The Lord answered him, “You hypocrites! Doesn’t each of you on the Sabbath untie your ox or donkey from the stall and lead it out to give it water? Then should not this woman, a daughter of Abraham, whom Satan has kept bound for eighteen long years, be set free on the Sabbath day from what bound her? (Luke 13:10-17 – NIV)
This is the passage where Jesus heals a woman who suffers from what appears to be a spine-related illness – maybe kyphosis, or Ankylosing spondylitis. Begs all sorts of questions, though, doesn’t it?
The synagogue leader is moaning about Jesus healing on the Sabbath. Jesus responds – 18 years she’s suffered, and I can’t heal her on the day off? And his devotion to a woman’s healing has been lifted up above the synagogue leader’s pettifogging rule-clinging ever since.
But it’s maybe Jesus’s followers that might come back with the strongest response. Yes, 18 years she’s suffered, and she’s finally been healed. The synagogue leader’s arguing over a day either side – why couldn’t it be Friday morning, or Sunday? But what about the other 18 years? If Jesus’s Father is so good at healing – why didn’t he do it 18 years ago? If she’s been bound by a demon – why didn’t God free her back then? Why wait till now to let her stand upright? If the healing was available – why make her wait for Jesus to enjoy his set-piece? Why couldn’t Jesus have nipped round earlier and done it when he was younger? In short, and to take this argument to its logical conclusion – why let this daughter of Abraham be bound by a demon in the first place?
Stephen Fry seemed to be having a bad day on Twitter yesterday, as several thousand people who promised to explain why he should have faith, got on his case. I had a lot of sympathy for him – it’s not often you see somebody just getting fed up and ranty because he’s getting so much stick – even when a lot of it’s well-meaning stick. For what it’s worth, I reckon that chasing Stephen Fry down on Twitter and telling him that God is love, is not going to convert him. Anyway, his response to being told that God is love, was the following:
@KingConradArc This is just drivel and you should be embarrassed. Children born with bone cancer? Love?
(Direct link here)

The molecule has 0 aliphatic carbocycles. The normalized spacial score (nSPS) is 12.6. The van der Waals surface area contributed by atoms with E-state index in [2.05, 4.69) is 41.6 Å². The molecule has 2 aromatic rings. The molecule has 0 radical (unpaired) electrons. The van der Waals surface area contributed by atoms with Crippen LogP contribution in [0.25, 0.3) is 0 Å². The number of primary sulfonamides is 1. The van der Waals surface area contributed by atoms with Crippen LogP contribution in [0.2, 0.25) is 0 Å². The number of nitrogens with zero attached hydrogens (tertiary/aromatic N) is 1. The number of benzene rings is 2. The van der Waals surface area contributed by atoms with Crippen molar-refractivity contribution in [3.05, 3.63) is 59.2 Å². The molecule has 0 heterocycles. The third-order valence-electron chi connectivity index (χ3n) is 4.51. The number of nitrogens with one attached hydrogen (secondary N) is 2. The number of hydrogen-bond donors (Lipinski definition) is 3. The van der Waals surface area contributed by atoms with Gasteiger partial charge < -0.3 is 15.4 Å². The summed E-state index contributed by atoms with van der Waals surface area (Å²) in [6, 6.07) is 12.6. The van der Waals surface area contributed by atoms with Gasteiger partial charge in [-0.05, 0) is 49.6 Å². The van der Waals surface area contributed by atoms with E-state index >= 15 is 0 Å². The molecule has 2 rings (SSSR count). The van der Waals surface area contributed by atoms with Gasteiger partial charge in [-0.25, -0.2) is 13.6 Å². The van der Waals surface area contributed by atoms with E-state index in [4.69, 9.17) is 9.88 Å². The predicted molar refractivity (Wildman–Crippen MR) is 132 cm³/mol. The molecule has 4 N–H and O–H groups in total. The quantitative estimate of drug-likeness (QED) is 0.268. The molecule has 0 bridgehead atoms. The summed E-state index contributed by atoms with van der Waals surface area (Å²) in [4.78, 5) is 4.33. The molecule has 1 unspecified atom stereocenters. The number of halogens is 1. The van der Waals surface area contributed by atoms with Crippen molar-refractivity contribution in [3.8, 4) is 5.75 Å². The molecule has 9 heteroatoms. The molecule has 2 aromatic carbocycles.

It’s a problem, isn’t it? The argument that a God who allows suffering is either not good, or not almighty, is an old one. The fact that Christians – and others – have been aware of this issue for a good many centuries, and yet have continued in their faiths, suggests it’s not as much of a knock-down argument as it might appear to some. (I don’t think Stephen Fry thinks it is a knock-down argument, he’s just a handy, famous, recent user of the problem of suffering, for the purposes of this little blog-post). There are other ways of looking at it – maybe there is a higher good we’re not aware of. Maybe, God’s ways not being our ways, he’s got something up to in the background.
Obviously, you could just argue that God’s not good at all. It wouldn’t necessarily mean much – if God exists, and if “good” doesn’t mean “what God approves of”, then what do we mean by good? (If you don’t believe God exists, by the way, feel free to believe that “good” means anything you like). And it was Thomas Hardy, trying to imply that goodness and the definition of God’s nature can be separated, who said the following: you may need to read it slowly, as is often the way when he’s trying to prove to Oxford what it missed:
Human beings, in their generous endeavour to construct a hypothesis that shall not degrade a First Cause, have always hesitated to conceive a dominant power of lower moral quality than their own; and, even while they sit down and weep by the waters of Babylon, invent excuses for the oppression which prompts their tears. (Return of the Native)